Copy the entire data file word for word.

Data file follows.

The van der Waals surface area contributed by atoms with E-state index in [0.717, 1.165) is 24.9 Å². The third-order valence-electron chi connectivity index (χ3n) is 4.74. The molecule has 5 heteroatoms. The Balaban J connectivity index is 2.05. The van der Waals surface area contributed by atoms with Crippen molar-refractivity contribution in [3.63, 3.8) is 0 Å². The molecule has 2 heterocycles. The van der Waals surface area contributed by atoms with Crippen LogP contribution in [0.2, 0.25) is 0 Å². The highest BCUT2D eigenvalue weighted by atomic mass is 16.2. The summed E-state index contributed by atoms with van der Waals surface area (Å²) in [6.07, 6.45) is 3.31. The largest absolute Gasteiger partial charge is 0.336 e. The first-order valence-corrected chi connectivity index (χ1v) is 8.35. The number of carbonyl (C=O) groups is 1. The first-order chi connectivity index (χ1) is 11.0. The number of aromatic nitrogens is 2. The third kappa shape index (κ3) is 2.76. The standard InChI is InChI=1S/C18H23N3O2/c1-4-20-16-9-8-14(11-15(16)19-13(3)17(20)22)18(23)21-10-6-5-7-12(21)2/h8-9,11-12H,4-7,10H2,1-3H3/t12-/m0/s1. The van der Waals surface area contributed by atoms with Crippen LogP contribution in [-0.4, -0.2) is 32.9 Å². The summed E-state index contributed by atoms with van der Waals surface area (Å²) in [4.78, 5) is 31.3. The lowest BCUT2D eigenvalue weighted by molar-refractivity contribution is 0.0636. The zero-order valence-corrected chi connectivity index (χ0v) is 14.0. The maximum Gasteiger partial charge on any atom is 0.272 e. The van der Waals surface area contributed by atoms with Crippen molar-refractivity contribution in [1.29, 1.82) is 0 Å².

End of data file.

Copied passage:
The van der Waals surface area contributed by atoms with E-state index in [0.717, 1.165) is 24.9 Å². The third-order valence-electron chi connectivity index (χ3n) is 4.74. The molecule has 5 heteroatoms. The Balaban J connectivity index is 2.05. The van der Waals surface area contributed by atoms with Crippen molar-refractivity contribution in [3.63, 3.8) is 0 Å². The molecule has 2 heterocycles. The van der Waals surface area contributed by atoms with Crippen LogP contribution in [0.2, 0.25) is 0 Å². The highest BCUT2D eigenvalue weighted by atomic mass is 16.2. The summed E-state index contributed by atoms with van der Waals surface area (Å²) in [6.07, 6.45) is 3.31. The largest absolute Gasteiger partial charge is 0.336 e. The first-order valence-corrected chi connectivity index (χ1v) is 8.35. The number of carbonyl (C=O) groups is 1. The first-order chi connectivity index (χ1) is 11.0. The number of aromatic nitrogens is 2. The third kappa shape index (κ3) is 2.76. The standard InChI is InChI=1S/C18H23N3O2/c1-4-20-16-9-8-14(11-15(16)19-13(3)17(20)22)18(23)21-10-6-5-7-12(21)2/h8-9,11-12H,4-7,10H2,1-3H3/t12-/m0/s1. The van der Waals surface area contributed by atoms with Crippen LogP contribution in [-0.4, -0.2) is 32.9 Å². The summed E-state index contributed by atoms with van der Waals surface area (Å²) in [4.78, 5) is 31.3. The lowest BCUT2D eigenvalue weighted by molar-refractivity contribution is 0.0636. The zero-order valence-corrected chi connectivity index (χ0v) is 14.0. The maximum Gasteiger partial charge on any atom is 0.272 e. The van der Waals surface area contributed by atoms with Crippen molar-refractivity contribution in [1.29, 1.82) is 0 Å².